SciBlogs

Posts Tagged New Zealand

NZ (Nearly) Tops Skeptics Chart Darcy Cowan Jan 20

10 Comments

Just in my RSS feed is this post on the SkepticBlog site talking about the number of page views of the blog ranked by country. The stats are adjusted and represent page views per million of the country’s population.

New Zealand follows Canada in the #1 spot relegating the US to #3. HA.

What’s the deal? Why are we so over represented?

I’d like to say it’s because our population is just highly educated and naturally receptive to the sceptical mind set.

Any suggestions?

Page Views of "Skepticblog" per million Ranked by Country

Enhanced by Zemanta

Filed under: Sciblogs, skepticism Tagged: New Zealand, Science and Society, SkepticBlog, skeptics

God, UFOs, Life After Death: What do New Zealanders Believe? Darcy Cowan Dec 07

No Comments

Reading the paper today I learned that 1/3 of New Zealanders believe that we have been visited by extra terrestrials. I thought this was an interesting juxtaposition of stories given that a page or two later there was a report about a possibly habitable planet. Maybe aliens are visiting us from Kepler-22b.

Keplerites aside, I decided to look up the report from UMR Research about the beliefs of my fellow citizens.

The report makes for interesting reading (if somewhat disconcerting in places) and I’ll be looking for the follow-up reports around Maori culture and Herbal remedies. The first thing to note is that this was an on-line survey, so right off we should be wary about how representative these findings are of the general population. In that vein there was some attempt to make the results as representative as possible with quotas and weighting of responses. I couldn’t find details of how this was carried out so with that in mind do take the results with a grain of salt.

One of the first things that jumped out at me was how uncertain people were regarding their answers. The questions seems to have 4 possible answers for both the affirmative and negative, from Absolutely Certain through Fairly Certain, Not Too Certain and Not At All Certain.

So while 61% believe “That there is a God or some sort of universal spirit” only 28% are absolutely certain of this. If we lump in the fairly certains then it goes to 41% (from now on I’ll consider both groups to make up the “Certain” category). Compared to 38% who don’t believe (27% of who are certain-ish). 38% non-believers in NZ. It’s difficult to compare data sets but this appears to be up somewhat from ~34% (depending on how you count) religiously unaffiliated at the 2006 Census.

57% of us believe that there is life after death. 32% are certain. 31% are certain this isn’t the case. 55% of us believe in psychic powers, 27% are certain; 27% are certain that they don’t exist.

Now we get to the headline grabbing UFO question. 33% believe we have been or are being visited. How many are certain? 11%.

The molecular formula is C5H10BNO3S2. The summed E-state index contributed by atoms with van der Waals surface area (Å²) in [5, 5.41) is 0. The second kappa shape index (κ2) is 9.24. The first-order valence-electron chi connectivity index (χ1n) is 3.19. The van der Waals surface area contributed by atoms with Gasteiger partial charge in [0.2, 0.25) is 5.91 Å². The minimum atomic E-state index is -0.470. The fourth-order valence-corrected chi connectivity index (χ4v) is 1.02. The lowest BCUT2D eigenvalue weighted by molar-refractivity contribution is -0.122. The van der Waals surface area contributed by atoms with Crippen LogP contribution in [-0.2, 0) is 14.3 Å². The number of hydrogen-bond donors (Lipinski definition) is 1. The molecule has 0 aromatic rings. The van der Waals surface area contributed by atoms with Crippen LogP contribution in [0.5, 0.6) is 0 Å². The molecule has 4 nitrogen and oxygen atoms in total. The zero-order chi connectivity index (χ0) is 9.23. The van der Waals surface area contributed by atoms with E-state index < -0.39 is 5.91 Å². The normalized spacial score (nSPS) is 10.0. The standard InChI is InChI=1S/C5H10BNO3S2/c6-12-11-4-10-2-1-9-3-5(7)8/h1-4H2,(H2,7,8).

That’s a bit of a relief.

Then there’s Astrology. 24% think there is something to that malarkey. Only 6% are certain though. Whew…That’s lucky. Still, those horoscopes are everywhere.

It seems that the hardcore believers tend to only make up a minority of the population, even for the mainstream beliefs. With the more mainstream the belief the more evenly spilt the believers and non-believers. i call that interesting. As well as somewhat heartening.

The report breaks down the results further into gender and ethnic responses but I’m happy with looking at the top level stuff here. Check it out to see how women answered differently than men and how ethnicities are split between the different questions.

Enhanced by Zemanta

Filed under: Psychic Phenomena, Psychological, Religion, Sciblogs, Science Tagged: belief, New Zealand, nz, Religion and Spirituality, sceptic, Science and Society, skeptic

Thoughts About Taniwhas Darcy Cowan Jun 14

No Comments

This is probably a very ill considered post. I do feel compelled to write something on this subject however.

Today in the NZ Herald Kepa Morgan has a piece relating why we should listen when Maori raise concerns regarding respect for the traditional dwelling places of Taniwha. I think he raises a very good point that the imagery of Taniwha may be used in place of real and complex issues that may impact any proposed civil engineering project. Unfortunately I disagree that this means that any concerns must therefore be automatically be taken seriously and addressed.

Mr Morgan raises valid points about subsequent real damage that might have afflicted the State Highway that was re-routed due to a Taniwha and actual damage sustained by the Ngawha Prison complex. In each case though this is post hoc reasoning – in hindsight we should have listened to these concerns because something bad happened after we did or didn’t.

This has no bearing in the legitimacy of the claims as they were stated at the time, or in the current case. Yes, the Taniwha may represent potential material issues that affect building projects but framing the issues in this way adds absolutely nothing to the discussion. We could substitute any number of supernatural beings into the claim, such as fairies  or leprechauns or even gremlins[1] and the informational content would remain unchanged.

Were the claims to be brought forward in terms that civil engineers could understand and address then we could engage in a ration discussion about the pros and cons of proceeding as planed. As it stands, this is impossible. We can either accept the claims at face value and bow to, at best, poorly articulated real concerns and at worst blind superstition. Or we can carry on oblivious and be labelled culturally insensitive.

Neither of these options appear particularly enticing to me.

Kepa observes:

“If the initiative had allowed a more thorough investigation of tangata whenua concerns, it is possible the current situation may have been avoided. “